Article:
Writer and campaigner Eóghan Macmillan explains why believes it makes sense to support one union but not another
A short foreword: on a number of occasions, I've been asked by friends why it is that I support leaving one union – the UK – but support staying in another – the EU. This was, originally, a response to one of those questions, which subsequently spiralled into its current form. I don't presume it to be comprehensive, or even authoritative – it's simply my own reasoning on the matter, nothing more.
WHEN it comes to the difference between supporting the EU and supporting (or rather not) the UK, there are three aspects to it by my measure: the way the relationship concerned operates, the practical record of each of them and the underlying principles and nature of each institution.
The first thing I'd say is that, however much it's used, I don't think 'ruled over' is really the correct term for our relationship with the EU. In terms of how much influence it exerts – and, critically, how it exerts that influence – the EU operates very differently to the UK.
The UK-Scotland relationship is very top-down: if Westminster legislates on a reserved matter such as defence, then no matter how much we might oppose it, it'll get passed. Scotland, as a nation within the UK, doesn't really have any force as a unit, barring our representatives – which, given how every single person in Scotland could vote against the Tories and we would still end up with a Tory government, doesn't mean a lot.
By contrast, the EU relationship is much more lateral: we've got influence not just in terms of our representatives and votes (which, it bears noting, are done much more democratically for the EU than the UK), but as a member state. There's representation not just in the parliament directly, but in the European Commission.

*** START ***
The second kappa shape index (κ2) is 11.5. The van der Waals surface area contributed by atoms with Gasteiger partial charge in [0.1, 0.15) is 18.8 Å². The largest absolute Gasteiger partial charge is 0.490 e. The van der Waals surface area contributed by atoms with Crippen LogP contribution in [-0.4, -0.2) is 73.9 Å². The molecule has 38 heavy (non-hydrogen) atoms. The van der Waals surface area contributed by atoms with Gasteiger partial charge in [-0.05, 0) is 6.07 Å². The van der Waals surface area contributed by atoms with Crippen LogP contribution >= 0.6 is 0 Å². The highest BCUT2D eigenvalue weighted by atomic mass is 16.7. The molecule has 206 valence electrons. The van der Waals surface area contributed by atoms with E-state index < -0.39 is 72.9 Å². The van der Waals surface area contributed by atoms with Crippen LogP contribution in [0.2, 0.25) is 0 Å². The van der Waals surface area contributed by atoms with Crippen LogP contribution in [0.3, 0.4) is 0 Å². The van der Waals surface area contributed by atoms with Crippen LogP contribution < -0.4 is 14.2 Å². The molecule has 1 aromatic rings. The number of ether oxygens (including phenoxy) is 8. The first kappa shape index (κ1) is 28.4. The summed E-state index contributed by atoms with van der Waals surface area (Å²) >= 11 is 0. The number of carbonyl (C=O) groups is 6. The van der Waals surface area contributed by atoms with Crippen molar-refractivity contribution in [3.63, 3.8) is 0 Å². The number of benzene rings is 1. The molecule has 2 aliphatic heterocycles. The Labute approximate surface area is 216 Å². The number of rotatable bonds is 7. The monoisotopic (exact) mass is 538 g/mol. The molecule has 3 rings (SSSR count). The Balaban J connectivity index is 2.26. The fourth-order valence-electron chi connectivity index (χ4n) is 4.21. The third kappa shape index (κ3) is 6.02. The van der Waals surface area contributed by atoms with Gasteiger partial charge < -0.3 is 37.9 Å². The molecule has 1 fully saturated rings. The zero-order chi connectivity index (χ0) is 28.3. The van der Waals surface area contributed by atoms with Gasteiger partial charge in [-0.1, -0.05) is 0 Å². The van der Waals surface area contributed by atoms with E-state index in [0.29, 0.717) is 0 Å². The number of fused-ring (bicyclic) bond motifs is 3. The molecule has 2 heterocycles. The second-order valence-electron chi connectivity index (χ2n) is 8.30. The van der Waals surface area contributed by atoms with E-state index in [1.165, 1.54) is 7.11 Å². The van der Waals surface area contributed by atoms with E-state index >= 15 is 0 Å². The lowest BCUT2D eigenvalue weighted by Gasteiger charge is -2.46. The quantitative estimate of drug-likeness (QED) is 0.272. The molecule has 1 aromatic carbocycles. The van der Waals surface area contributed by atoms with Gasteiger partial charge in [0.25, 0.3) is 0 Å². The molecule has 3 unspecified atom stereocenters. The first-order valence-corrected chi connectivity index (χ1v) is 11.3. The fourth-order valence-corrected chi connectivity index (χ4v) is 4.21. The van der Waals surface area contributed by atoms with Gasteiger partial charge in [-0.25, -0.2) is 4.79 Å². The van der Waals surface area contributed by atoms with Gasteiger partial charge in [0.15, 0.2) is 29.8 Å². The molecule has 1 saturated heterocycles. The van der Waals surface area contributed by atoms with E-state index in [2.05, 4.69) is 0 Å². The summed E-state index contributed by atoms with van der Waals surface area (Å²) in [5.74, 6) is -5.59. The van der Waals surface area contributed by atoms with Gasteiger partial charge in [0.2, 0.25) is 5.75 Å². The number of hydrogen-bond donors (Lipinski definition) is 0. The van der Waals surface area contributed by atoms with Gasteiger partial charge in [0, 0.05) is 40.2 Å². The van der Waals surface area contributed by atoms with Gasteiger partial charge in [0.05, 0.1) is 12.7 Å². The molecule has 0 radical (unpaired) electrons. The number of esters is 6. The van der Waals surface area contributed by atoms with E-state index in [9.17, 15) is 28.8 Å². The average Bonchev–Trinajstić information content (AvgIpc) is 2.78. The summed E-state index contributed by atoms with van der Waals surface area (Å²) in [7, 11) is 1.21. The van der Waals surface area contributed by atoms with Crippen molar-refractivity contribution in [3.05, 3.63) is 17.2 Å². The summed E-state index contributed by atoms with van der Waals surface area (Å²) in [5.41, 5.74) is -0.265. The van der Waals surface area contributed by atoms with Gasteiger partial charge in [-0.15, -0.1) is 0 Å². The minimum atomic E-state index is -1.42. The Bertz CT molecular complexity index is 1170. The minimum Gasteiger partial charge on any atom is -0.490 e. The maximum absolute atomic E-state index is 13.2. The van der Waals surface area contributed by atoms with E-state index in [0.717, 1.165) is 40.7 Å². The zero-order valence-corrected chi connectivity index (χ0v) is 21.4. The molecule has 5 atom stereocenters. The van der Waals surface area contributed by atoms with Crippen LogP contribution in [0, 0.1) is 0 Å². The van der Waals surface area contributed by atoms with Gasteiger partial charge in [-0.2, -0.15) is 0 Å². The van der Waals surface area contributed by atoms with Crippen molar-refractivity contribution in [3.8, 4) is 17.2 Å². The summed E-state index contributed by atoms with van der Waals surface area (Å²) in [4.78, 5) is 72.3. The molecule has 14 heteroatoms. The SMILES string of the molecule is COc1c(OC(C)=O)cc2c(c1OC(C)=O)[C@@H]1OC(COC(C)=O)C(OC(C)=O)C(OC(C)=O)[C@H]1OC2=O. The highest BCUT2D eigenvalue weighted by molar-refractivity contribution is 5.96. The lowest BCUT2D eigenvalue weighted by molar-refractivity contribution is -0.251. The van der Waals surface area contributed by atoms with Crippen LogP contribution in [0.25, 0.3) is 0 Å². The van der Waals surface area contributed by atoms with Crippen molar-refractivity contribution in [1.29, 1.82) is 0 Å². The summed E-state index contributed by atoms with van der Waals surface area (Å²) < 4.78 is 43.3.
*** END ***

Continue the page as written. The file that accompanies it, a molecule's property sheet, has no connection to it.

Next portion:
In addition, it's much more viable to challenge EU legislation on legal grounds than it is UK legislation, giving an additional layer of accountability. That's also influenced by the election system of each, as I mentioned before. The EU's got a proportional system, and by virtue of that, it's much more cooperative and collaborative than a first-past-the-post system like Westminster.
As much as the EU gets called dictatorial, it's really not; in fact, it's a more democratic system than a lot of national parliaments. That's not to say it's perfect, of course – more weight could be placed on the power of directly-elected representatives in the parliament than indirectly-elected ones in the Commission, for example – but by and large it's a pretty decent system.
Lastly on this topic, there's the general point of how much influence it actually has. Only about 15 per cent of laws in the UK are influenced by the EU (according to the latest figures I could find from a 2010 House of Commons research paper, at least), and that's including cases where it's not a binding EU ruling, but the UK just voluntarily following the lead of some other EU initiative.
Westminster, on the other hand? Well, the Scottish Parliament has no power over defence, foreign policy, a large part of the welfare system, and a whole raft of other things – and that's that.